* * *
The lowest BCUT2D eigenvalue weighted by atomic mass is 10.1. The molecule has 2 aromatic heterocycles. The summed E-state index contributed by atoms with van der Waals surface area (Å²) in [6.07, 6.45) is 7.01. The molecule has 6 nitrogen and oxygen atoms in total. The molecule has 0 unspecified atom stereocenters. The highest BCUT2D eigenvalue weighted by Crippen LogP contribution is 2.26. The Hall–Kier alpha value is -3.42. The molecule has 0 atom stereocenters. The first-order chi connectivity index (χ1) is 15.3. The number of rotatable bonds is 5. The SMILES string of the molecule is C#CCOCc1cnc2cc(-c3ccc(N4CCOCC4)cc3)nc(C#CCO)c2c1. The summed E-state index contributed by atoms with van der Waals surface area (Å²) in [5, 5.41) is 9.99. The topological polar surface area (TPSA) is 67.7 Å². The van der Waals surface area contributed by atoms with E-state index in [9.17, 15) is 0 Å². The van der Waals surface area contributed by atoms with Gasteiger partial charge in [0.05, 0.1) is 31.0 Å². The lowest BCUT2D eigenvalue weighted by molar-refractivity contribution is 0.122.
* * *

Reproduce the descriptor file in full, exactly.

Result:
The lowest BCUT2D eigenvalue weighted by atomic mass is 10.1. The molecule has 2 aromatic heterocycles. The summed E-state index contributed by atoms with van der Waals surface area (Å²) in [6.07, 6.45) is 7.01. The molecule has 6 nitrogen and oxygen atoms in total. The molecule has 0 unspecified atom stereocenters. The highest BCUT2D eigenvalue weighted by Crippen LogP contribution is 2.26. The Hall–Kier alpha value is -3.42. The molecule has 0 atom stereocenters. The first-order chi connectivity index (χ1) is 15.3. The number of rotatable bonds is 5. The SMILES string of the molecule is C#CCOCc1cnc2cc(-c3ccc(N4CCOCC4)cc3)nc(C#CCO)c2c1. The summed E-state index contributed by atoms with van der Waals surface area (Å²) in [5, 5.41) is 9.99. The topological polar surface area (TPSA) is 67.7 Å². The van der Waals surface area contributed by atoms with E-state index in [9.17, 15) is 0 Å². The van der Waals surface area contributed by atoms with Gasteiger partial charge in [0.05, 0.1) is 31.0 Å². The lowest BCUT2D eigenvalue weighted by molar-refractivity contribution is 0.122.